Symptoms associated with distinct forms of CL thus result from impairment of elastogenesis and, in more severe cases, collagen synthesis. This may affect both quantity and morphology of connective tissue fibers in skin, arteries, lungs and other tissues. The most noticeable consequence of such a connective tissue disorder is excess, sagging skin with increased resilience but less flexibility. Histopathologic analyses of skin biopsies submitted to elastic fiber stains usually reveal sparse, fragmented or granular elastic fibers within the reticular dermis. No specific finding allows assignment to a particular form of CL, though. But because alterations are not limited to the skin, CL patients have a very high risk of aortic aneurysm and pulmonary emphysema.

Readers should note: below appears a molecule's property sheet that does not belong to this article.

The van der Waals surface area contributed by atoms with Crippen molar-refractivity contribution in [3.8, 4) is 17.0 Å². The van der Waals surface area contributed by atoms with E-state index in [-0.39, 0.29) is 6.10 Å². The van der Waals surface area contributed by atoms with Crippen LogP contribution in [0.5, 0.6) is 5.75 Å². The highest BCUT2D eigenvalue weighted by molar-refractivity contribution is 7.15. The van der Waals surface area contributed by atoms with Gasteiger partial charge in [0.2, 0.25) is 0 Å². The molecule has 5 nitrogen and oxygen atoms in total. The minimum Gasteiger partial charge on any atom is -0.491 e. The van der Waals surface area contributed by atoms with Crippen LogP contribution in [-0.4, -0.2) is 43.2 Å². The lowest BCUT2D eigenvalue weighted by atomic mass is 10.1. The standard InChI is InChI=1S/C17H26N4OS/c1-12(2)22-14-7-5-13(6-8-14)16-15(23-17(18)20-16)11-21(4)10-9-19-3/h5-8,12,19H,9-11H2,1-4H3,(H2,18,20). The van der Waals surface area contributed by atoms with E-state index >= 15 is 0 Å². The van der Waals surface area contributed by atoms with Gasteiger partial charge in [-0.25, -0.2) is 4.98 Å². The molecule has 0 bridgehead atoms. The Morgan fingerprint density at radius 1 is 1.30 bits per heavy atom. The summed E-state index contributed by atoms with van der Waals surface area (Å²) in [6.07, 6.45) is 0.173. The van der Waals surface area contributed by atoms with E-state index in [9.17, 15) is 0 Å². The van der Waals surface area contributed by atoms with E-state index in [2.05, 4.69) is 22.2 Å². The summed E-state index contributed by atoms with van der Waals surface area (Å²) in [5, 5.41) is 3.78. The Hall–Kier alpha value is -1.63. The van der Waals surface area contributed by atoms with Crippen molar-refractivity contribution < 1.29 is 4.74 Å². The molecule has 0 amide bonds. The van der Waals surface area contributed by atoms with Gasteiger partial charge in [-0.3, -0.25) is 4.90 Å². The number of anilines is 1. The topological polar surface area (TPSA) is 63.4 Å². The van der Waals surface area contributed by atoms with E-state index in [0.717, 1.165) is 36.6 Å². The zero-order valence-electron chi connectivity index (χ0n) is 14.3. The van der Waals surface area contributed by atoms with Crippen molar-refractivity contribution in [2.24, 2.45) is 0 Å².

Although no specific measures can be recommended to prevent the onset of CL, general life style decisions may help to slow down progress of lung and skin damage. In this context, smoking and excess exposure to sunlight should be avoided.
Patients diagnosed with CL who wish to procreate may benefit from genetic counseling.
Cutis laxa (CL) is a descriptive term that refers to loose or wrinkled skin, which can even be a physiological condition: Cutis laxa senilis describes characteristic changes of skin appearance and composition in the elderly. And in fact, patients who are diagnosed with pathological CL may seem to have aged prematurely but don't suffer from progeria. This article will focus on pathological CL.